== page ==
Wednesday, January 14, 2015

Conquering Math Phobia

Recently I was forced into a situation where I had to face my fear of public speaking. Obviously as a teacher I’ve spent a lot of time in front of (student) crowds talking. Speaking in front of a group of teenagers, or a group of teachers I work with is fine with me. Speaking in front of a room full of adults that I hardly know is terrifying to me. At random, I was asked to speak in front of my church congregation with no notice whatsoever. I have no idea what I said - I mumbled a few things and fled the podium. As soon as the session ended (15-20min later) I basically ran out of the room and broke down the second someone stopped to tell me I did ok. Rather than staying for Sunday school, I grabbed my daughter and fled the building. Once home, I broke down again (luckily in my husband’s arms this time- rather than a poor unsuspecting person).

I was so embarrassed by what happened, but it was an eye-opener for me. Just the other day I was speaking with a former student of mine. This girl was a student when I was student teaching, and we've kept in contacting over the years. In high school she struggled in math, but she always tried - and I respected that about her. While she and I were catching up, she mentioned to me that I had helped her face her fear of math. That is a fear I had no idea existed in her. Turns out, she had a bad experience in her 6th-grade math class that led to her just dreading math. She shared with me how she struggled throughout middle school and into high school with her fears. Every time she walked into math her pulse would pick up, she'd break out into a cold sweat, and do her best to pretend she was at home with her family rather than facing a worksheet of math problems. While she excelled in every one of her other classes, she constantly worried about math. The fear I feel when I am in front of a group of adults and asked to speak is real - so is the fear that many of our students have of math (math phobia).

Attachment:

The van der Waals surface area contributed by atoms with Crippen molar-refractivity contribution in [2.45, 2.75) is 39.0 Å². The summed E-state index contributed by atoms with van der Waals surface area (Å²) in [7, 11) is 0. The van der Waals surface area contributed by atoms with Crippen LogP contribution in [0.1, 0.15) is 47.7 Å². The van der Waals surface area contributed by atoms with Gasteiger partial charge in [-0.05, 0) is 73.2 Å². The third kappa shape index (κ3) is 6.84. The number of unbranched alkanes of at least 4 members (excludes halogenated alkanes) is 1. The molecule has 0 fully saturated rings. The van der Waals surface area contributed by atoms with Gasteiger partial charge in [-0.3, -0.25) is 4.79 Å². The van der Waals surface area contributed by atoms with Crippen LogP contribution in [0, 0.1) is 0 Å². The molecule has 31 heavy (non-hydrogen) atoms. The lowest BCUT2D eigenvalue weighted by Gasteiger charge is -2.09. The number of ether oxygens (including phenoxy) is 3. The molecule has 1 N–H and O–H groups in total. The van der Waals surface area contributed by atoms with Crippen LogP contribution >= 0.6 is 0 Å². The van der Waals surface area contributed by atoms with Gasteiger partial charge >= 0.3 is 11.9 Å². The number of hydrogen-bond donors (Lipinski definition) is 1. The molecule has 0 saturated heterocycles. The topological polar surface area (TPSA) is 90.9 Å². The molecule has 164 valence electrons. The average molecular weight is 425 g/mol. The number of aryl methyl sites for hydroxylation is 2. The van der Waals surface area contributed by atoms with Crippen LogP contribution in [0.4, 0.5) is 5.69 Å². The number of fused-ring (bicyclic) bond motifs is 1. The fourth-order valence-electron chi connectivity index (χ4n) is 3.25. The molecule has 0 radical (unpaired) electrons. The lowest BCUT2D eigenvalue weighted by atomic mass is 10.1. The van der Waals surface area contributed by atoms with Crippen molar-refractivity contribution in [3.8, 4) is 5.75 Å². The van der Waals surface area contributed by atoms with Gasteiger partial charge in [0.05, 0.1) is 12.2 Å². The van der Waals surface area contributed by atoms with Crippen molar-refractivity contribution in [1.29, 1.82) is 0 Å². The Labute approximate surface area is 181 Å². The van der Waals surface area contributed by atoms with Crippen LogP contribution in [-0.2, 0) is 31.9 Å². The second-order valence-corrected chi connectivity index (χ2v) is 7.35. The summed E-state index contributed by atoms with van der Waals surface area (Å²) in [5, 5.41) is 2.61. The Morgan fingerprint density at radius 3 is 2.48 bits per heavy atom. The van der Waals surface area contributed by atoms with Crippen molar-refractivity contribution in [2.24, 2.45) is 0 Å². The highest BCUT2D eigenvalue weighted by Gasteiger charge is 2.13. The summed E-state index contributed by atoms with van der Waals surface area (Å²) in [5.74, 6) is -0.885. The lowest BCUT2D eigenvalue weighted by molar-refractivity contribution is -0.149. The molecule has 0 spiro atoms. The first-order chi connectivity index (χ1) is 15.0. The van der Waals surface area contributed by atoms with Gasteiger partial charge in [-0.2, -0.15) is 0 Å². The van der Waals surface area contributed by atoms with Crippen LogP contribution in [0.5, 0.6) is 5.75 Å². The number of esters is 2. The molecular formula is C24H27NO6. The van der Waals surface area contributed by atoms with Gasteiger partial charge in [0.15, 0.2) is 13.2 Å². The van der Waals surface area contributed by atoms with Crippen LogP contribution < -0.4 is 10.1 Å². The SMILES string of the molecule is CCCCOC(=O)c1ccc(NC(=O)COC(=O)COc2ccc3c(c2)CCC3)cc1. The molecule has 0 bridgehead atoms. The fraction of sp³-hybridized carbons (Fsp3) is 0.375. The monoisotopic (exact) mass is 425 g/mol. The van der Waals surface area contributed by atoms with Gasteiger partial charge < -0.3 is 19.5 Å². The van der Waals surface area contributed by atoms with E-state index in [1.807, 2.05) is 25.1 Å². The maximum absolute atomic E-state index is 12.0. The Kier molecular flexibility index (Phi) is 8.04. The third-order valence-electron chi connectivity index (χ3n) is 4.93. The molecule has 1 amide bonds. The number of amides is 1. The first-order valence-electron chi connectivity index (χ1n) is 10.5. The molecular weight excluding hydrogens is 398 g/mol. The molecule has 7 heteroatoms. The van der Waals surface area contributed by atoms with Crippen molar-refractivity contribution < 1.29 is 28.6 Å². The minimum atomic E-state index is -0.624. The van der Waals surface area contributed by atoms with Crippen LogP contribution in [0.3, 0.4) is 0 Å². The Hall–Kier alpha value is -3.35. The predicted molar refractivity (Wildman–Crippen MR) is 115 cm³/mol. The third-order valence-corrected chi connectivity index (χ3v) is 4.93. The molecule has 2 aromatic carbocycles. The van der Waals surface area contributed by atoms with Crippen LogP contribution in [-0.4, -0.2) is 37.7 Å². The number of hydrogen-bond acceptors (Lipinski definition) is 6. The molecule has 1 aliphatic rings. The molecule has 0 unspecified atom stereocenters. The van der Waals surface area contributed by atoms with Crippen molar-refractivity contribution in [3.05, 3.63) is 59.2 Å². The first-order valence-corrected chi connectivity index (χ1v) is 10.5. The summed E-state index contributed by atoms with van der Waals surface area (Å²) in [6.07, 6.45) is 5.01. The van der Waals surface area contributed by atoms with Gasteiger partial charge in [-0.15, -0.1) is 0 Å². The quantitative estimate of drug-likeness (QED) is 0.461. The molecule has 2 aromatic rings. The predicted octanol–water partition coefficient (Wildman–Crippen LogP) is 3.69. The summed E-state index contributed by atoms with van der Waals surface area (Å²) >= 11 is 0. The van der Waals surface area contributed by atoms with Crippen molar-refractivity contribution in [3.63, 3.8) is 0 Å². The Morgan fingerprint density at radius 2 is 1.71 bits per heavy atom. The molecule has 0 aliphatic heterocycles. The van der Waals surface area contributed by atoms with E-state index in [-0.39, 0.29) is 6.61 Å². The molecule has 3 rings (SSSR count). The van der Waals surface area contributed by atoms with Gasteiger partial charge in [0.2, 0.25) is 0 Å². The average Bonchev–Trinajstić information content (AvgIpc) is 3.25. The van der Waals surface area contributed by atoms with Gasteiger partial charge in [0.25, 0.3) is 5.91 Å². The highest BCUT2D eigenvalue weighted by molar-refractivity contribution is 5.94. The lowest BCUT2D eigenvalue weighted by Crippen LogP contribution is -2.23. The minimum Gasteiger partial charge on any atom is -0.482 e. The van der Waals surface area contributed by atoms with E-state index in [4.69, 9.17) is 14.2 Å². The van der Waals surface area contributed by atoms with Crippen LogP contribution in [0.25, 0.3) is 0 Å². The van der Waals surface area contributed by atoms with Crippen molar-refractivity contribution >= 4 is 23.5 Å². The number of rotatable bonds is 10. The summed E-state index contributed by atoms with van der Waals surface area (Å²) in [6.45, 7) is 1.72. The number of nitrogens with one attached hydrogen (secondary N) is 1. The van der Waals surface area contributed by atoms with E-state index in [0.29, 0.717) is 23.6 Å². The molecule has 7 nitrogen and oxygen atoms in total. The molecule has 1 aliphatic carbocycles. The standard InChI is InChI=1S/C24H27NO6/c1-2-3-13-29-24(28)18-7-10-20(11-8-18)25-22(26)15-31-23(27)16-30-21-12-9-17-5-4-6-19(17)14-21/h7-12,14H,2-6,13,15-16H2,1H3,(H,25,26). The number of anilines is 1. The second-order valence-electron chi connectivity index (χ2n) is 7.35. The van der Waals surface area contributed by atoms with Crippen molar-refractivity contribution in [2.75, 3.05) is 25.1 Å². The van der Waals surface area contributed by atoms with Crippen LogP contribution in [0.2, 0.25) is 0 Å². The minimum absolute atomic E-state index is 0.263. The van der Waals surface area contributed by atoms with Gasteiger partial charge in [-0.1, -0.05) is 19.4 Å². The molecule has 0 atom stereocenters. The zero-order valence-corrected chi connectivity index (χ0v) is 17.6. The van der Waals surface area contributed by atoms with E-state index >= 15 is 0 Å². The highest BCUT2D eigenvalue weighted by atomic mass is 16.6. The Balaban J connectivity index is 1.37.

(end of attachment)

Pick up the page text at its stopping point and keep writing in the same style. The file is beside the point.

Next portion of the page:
I've been thinking about math phobia (also known as "math anxiety") on and off since our talk. Teenage students with a fear of math is scary to me. I feel like, as a whole, we tend to underestimate the importance of math in our lives. Sure we all know that to get into computer science, or engineering, an individual must have a strong understanding of mathematical concepts, but what about other areas? Fashion designers must be able to understand measurement in order to create clothes that fit human beings. Those in the medical form need to be able to plug a patient’s weight and other information into very specific formulas to determine medicine dosage. Even as a small business owner I use statistics nearly every day to track my business growth and determine what marketing ideas are a waste of time and which are lucrative. Math is important! It matters! We NEED our future leaders of America (AKA our current students) to believe in math. We NEED them to work hard to understand it and to understand the value of a strong understanding of math subjects.

How do we do this? We MAKE math count. We SHOW them that there isn’t anything to be afraid of when it comes to math. They don't have to be geniuses to excel in math - they just have to try. We provide them with tools that help them better understand what we are trying to teach them. We take the time to differentiate the material so that our basic students can understand it just as well as our advanced students. Task cards, interactive notebooks, games, and activities that INVOLVE our students (i.e., something besides lectures) is the way to go. I know I’ve said this many times in my <15 blog posts, but making math interactive for our students is key to their success. They are our future leaders and for the love of God, we NEED them to be able to do math!

Phew! Glad I was able to get those out! *Gets down from soapbox.* I took the time this week to develop a blogging schedule/outline and hope to post more regularly from now on. Check back Monday for a fun way to teach ordered pairs! Do your Algebra students struggle with figuring out which value represents the x-coordinate and which represents the y-coordinate? Mine always have, but this activity helps cement it in their brains!

Check out these old blog posts for ideas on how to conquer math phobia in the classroom:

Picture credits: 
Scared Photo from: Dreamstock Photos, Olga Vasilkova
Math photo from: courtesy of: adamr

1 comment:

  1. This post was featured on the August issue of Math Teachers at Play! I hope it sends some blog traffic your way :) You can check it out at